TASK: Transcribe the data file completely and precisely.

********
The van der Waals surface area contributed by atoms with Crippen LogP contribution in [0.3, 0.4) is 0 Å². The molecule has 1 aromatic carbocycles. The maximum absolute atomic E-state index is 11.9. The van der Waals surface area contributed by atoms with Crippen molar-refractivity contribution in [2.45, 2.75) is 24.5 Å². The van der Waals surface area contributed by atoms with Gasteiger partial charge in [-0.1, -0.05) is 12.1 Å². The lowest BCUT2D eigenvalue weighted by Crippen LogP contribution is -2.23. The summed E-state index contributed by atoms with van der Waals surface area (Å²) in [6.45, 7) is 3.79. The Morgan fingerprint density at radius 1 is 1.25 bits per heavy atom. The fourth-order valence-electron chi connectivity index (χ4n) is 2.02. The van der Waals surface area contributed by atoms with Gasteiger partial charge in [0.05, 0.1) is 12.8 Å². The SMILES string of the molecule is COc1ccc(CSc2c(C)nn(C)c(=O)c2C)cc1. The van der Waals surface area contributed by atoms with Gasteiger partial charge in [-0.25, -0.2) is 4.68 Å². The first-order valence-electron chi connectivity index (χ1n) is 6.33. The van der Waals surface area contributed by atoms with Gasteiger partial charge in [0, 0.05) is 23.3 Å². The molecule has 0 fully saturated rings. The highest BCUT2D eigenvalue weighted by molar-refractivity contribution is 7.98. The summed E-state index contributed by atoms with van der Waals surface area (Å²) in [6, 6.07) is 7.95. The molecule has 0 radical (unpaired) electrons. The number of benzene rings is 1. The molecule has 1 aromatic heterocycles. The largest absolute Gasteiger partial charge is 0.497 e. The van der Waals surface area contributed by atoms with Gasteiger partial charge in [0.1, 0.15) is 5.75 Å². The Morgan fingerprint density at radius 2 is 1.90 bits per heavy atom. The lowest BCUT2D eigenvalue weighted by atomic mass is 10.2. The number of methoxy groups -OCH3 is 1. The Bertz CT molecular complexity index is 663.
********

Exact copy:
The van der Waals surface area contributed by atoms with Crippen LogP contribution in [0.3, 0.4) is 0 Å². The molecule has 1 aromatic carbocycles. The maximum absolute atomic E-state index is 11.9. The van der Waals surface area contributed by atoms with Crippen molar-refractivity contribution in [2.45, 2.75) is 24.5 Å². The van der Waals surface area contributed by atoms with Gasteiger partial charge in [-0.1, -0.05) is 12.1 Å². The lowest BCUT2D eigenvalue weighted by Crippen LogP contribution is -2.23. The summed E-state index contributed by atoms with van der Waals surface area (Å²) in [6.45, 7) is 3.79. The Morgan fingerprint density at radius 1 is 1.25 bits per heavy atom. The fourth-order valence-electron chi connectivity index (χ4n) is 2.02. The van der Waals surface area contributed by atoms with Gasteiger partial charge in [0.05, 0.1) is 12.8 Å². The SMILES string of the molecule is COc1ccc(CSc2c(C)nn(C)c(=O)c2C)cc1. The van der Waals surface area contributed by atoms with Gasteiger partial charge in [-0.25, -0.2) is 4.68 Å². The first-order valence-electron chi connectivity index (χ1n) is 6.33. The van der Waals surface area contributed by atoms with Gasteiger partial charge in [0, 0.05) is 23.3 Å². The molecule has 0 fully saturated rings. The highest BCUT2D eigenvalue weighted by molar-refractivity contribution is 7.98. The summed E-state index contributed by atoms with van der Waals surface area (Å²) in [6, 6.07) is 7.95. The molecule has 0 radical (unpaired) electrons. The number of benzene rings is 1. The molecule has 1 aromatic heterocycles. The largest absolute Gasteiger partial charge is 0.497 e. The van der Waals surface area contributed by atoms with Gasteiger partial charge in [0.1, 0.15) is 5.75 Å². The Morgan fingerprint density at radius 2 is 1.90 bits per heavy atom. The lowest BCUT2D eigenvalue weighted by atomic mass is 10.2. The number of methoxy groups -OCH3 is 1. The Bertz CT molecular complexity index is 663.